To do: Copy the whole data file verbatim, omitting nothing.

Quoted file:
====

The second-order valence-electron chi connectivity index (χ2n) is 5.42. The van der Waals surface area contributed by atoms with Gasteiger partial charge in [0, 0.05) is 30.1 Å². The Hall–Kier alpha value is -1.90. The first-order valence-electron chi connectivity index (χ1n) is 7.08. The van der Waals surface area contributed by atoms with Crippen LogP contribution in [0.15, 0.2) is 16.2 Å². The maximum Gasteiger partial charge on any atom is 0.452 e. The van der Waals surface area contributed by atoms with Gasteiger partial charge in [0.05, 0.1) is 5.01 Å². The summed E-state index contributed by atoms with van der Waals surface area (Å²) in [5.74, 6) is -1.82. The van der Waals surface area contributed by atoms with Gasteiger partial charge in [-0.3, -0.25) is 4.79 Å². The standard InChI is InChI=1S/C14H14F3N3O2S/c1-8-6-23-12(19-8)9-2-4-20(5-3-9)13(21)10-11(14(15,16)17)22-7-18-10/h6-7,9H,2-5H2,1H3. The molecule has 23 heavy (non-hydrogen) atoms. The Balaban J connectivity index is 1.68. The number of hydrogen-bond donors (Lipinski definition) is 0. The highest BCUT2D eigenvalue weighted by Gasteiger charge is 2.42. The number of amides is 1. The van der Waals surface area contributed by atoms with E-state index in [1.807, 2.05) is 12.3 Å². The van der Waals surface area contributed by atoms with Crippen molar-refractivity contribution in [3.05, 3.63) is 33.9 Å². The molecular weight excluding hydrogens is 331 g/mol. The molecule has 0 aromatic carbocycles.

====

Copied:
The second-order valence-electron chi connectivity index (χ2n) is 5.42. The van der Waals surface area contributed by atoms with Gasteiger partial charge in [0, 0.05) is 30.1 Å². The Hall–Kier alpha value is -1.90. The first-order valence-electron chi connectivity index (χ1n) is 7.08. The van der Waals surface area contributed by atoms with Crippen LogP contribution in [0.15, 0.2) is 16.2 Å². The maximum Gasteiger partial charge on any atom is 0.452 e. The van der Waals surface area contributed by atoms with Gasteiger partial charge in [0.05, 0.1) is 5.01 Å². The summed E-state index contributed by atoms with van der Waals surface area (Å²) in [5.74, 6) is -1.82. The van der Waals surface area contributed by atoms with Gasteiger partial charge in [-0.3, -0.25) is 4.79 Å². The standard InChI is InChI=1S/C14H14F3N3O2S/c1-8-6-23-12(19-8)9-2-4-20(5-3-9)13(21)10-11(14(15,16)17)22-7-18-10/h6-7,9H,2-5H2,1H3. The molecule has 23 heavy (non-hydrogen) atoms. The Balaban J connectivity index is 1.68. The number of hydrogen-bond donors (Lipinski definition) is 0. The highest BCUT2D eigenvalue weighted by Gasteiger charge is 2.42. The number of amides is 1. The van der Waals surface area contributed by atoms with E-state index in [1.807, 2.05) is 12.3 Å². The van der Waals surface area contributed by atoms with Crippen molar-refractivity contribution in [3.05, 3.63) is 33.9 Å². The molecular weight excluding hydrogens is 331 g/mol. The molecule has 0 aromatic carbocycles.